September in Medford
By Wesley Jacques
The summer was getting away, so we ran to the roof with tequila and a six-pack of PBR to chase it, holding on dearly for another night. Shane strummed a chord or two on an out-of-tune guitar while sitting on a milk crate. I sat on the ground and hummed and air-drummed. There was a song we had in mind, not the same song, but it didn't seem to matter much as neither of us had yet grasped a full melody.
We met somewhere between Willie Nelson and Jeff Buckley, and I was fine with that.
Shane apparently wasn't. He jumped up, dropped the guitar and startled the sun into setting a minute or two sooner than it would have—I swear it. Then, he angrily proclaimed ownership over the night. He did so every three days or so—with a toast or a shot or a strange little dance where he churned invisible butter with both his hands, following through with his hips.
This time, he yelled three stories down to a girl on the sidewalk and accidentally spilled some Pabst half a yard behind her.
The top of her head was pretty, he told me when he sat back down on the milk crate.
"What the fuck, creep!" she screamed up at me when I leaned over to look, a beer in one hand, one-third of a bottle of tequila in the other, a stupid grin on my mug.
"It's our night!" I yelled back, meekly echoing Shane's corny sentiment. "Come up!"
Shane laughed. The smell of booze on his breath sailed the warm night air as he cackled for nearly twenty-minutes. He smelled like the sort of bum that would tell you jokes in Harvard Square for loose change. He smelled and looked like a madman. End-of-summer madness.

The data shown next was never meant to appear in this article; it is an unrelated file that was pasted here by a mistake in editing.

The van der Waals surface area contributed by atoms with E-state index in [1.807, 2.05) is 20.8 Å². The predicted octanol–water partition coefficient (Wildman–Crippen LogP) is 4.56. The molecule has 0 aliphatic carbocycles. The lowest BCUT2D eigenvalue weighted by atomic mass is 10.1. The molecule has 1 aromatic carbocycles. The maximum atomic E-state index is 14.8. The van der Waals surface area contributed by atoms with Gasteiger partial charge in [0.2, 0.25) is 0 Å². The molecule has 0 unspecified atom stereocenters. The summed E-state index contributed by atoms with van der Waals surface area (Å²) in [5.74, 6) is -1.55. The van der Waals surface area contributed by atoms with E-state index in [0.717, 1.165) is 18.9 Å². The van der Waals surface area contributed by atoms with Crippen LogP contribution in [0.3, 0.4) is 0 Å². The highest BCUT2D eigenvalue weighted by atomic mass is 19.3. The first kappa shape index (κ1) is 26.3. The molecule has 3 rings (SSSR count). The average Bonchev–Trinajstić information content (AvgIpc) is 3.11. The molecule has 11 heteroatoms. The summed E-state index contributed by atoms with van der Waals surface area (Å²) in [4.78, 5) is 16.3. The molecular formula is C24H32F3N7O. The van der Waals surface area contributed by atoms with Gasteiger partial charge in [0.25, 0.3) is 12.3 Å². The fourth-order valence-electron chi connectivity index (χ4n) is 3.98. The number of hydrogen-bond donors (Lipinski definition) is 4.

The girl never came. We'd mostly forgotten about her soon enough.
But later on, there was another girl at a bar on Highland that Shane swore had the same head. She didn't understand the compliment but it was said with the confidence that a lot of girls find attractive when last call creeps close. So Shane crept closer and sniffed the top of her head. She cooed.
They left the bar together. I left alone soon after, taking the long way home with a sloppy strut.
I hadn't been a schoolboy for several years and like many grownups, had work tomorrow and the day after just as I had work earlier today and the day before—but somehow, I'd caught the first day jitters.
I'd felt it in my throat on the roof earlier, and I'd felt it in the bar. Now I was sick.
I faked eleven tummy aches in my whole life. I counted them while I vomited on a tree outside my apartment. The first four times, four separate first days from second grade to fifth, were the most believable I think. My mom coddled me for the day, and I ate soup in my briefs and watched daytime talk shows until cartoons came on.
The seventh time, or maybe the eighth, I escaped a spelling quiz with "facetious" on it.
The last time was just to convince Shane his meatloaf sucked. It was actually pretty good. That was three days ago. I could still taste it.
I threw up again. Then I could see it. It sort of looked like autumn.
Wesley Jacques has been writing short fiction for twenty years, not to be discredited by the fact that he’s only twenty-three. Born in East Flatbush, Brooklyn, New York, to Haitian immigrant parents, he was raised within the web of group homes, foster homes and other non-homes. He has an MA in English Literature and is currently working on a novel, tentatively titled A Native Sun. He writes the television review and culture blog Ears of a Rabbit.